Blue Team vs. The Rabbits: The DMZ
The rabbits are outside in a hutch. How does the blue team properly secure them?
A basic security stance for any organization is internal, external, and a demilitarized zone, or DMZ. A configuration can get far more complicated than this with zone-based firewalls, of course. But the rabbits like to keep it simple.
On the inside you have your house rabbits and private corporate servers. No one on the outside, and without authorization, should have access to these. External is where the bad guys and dire wolves live. But sometimes you have to allow public access to certain systems and this is where a DMZ comes in. Less secure than internal, but it shouldn’t be the wild west either.
Blue team has to protect the rabbits in the DMZ, out in the backyard hutch. Being smart folks, the first thing they ask is:
Why are the rabbits in the DMZ at all?
When securing a system you need to know what you’re defending, why you’re defending it, and cost. You have to assign risk.
Is this a cherished pet mini-lop that only authorized users have access to? Then perhaps you have to bring her inside to be with the house rabbits. There is no reason for this system to be outside of your private network.
Is this a prize winning bonded pair of Flemish Giants that many people want to visit and scritch? They could be DMZ candidates unless the process only allows vetted external users. Ask yourself: can and should the public have access these rabbits at any time?
Are you a large public shelter that receives continuous visitors? DMZ material, but controls still need to be in place.
TODAY’S SCENARIO: Prize Winning Flemish Giants, Heroic Measures
They’re huge, gray, inquisitive, friendly, and the talk of the town. Everyone and their aunt wants to come see them, and some folks will even visit in the middle of the night. What does blue team do?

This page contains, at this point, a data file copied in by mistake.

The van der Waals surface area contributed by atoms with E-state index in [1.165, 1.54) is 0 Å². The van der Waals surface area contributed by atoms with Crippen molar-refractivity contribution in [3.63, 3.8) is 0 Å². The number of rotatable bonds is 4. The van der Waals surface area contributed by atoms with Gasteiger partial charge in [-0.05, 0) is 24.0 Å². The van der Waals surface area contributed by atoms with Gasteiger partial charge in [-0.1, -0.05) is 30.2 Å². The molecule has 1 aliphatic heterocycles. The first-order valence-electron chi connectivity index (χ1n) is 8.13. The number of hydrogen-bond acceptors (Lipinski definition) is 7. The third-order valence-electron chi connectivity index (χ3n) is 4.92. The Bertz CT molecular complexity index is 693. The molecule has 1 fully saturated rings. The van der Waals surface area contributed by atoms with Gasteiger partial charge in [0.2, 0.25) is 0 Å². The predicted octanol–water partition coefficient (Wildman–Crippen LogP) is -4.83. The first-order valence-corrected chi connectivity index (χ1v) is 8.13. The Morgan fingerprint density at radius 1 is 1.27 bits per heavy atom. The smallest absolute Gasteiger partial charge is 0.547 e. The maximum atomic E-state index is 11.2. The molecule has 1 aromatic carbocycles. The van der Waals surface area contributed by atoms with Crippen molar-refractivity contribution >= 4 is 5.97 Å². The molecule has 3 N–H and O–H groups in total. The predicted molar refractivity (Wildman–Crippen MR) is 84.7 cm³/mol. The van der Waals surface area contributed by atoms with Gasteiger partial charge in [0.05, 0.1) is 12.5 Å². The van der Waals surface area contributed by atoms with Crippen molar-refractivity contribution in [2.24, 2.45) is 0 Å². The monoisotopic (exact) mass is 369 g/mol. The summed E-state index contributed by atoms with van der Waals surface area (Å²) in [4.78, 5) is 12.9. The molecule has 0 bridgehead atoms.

Possible attackers are animal predators and humans with dark intentions. Plus there is the weather. Because of the nature of the system, backups are not possible. These rabbits are unique and irreplaceable. Another pair of Flemmies might be of a more surly disposition and not the same pleasing hue. The team has their work cut out for them.
A large external fence or wall with a single entrance (or open port) is the first defense. Place lighting and motion detectors around it. The entrance should only be accessible by humans. That should provide a good enough deterrent against animal predators. The hutch itself should defend against airborne threats. You might consider a second outer wall as well. Build the entrance perpendicular to the inner wall, to provide a choke point. Place a registration desk here.
Build a sturdy hutch with protection against rain, wind, and temperature. The team should prepare to pay whatever it takes to keep the rabbits warm, dry, and comfortable. If there is no buy-in from the top for this protection, then the team is doomed to fail. Remember, recovery is not an option.
Cameras at the entrance to the yard and the hutch itself are absolute requirements. You should have a 24/7 operator at the console (or at least nearby and ready to respond immediately). Store video for at least 30 days, but 90 or more is better. You could cut costs by activating the cameras only at motion detection events. This means accepting the increased risk of false positives and negatives. Storage is cheap, these rabbits are priceless.
The strongest protection is a close-at-hand operator ready at all times. They need to prepare for animal invasion, theft, weather events, fire, and floods. Perhaps even escape attempts. Compensate the operators well to reduce the risk of inside threats.
During business hours it is ideal for a human operator be present for visitors. Log all guests and escort them to the rabbits.
Servers and rabbits both need regular maintenance. Remember to schedule regular veterinary appointments with a skilled exotics practitioner. Or apply required patches during scheduled service windows.
Instead of rabbits, this could be your company webserver and reputation on the line. Calculate the risk, apply the correct controls, and enforce these controls. Anything facing the public requires an extra suspicious eye.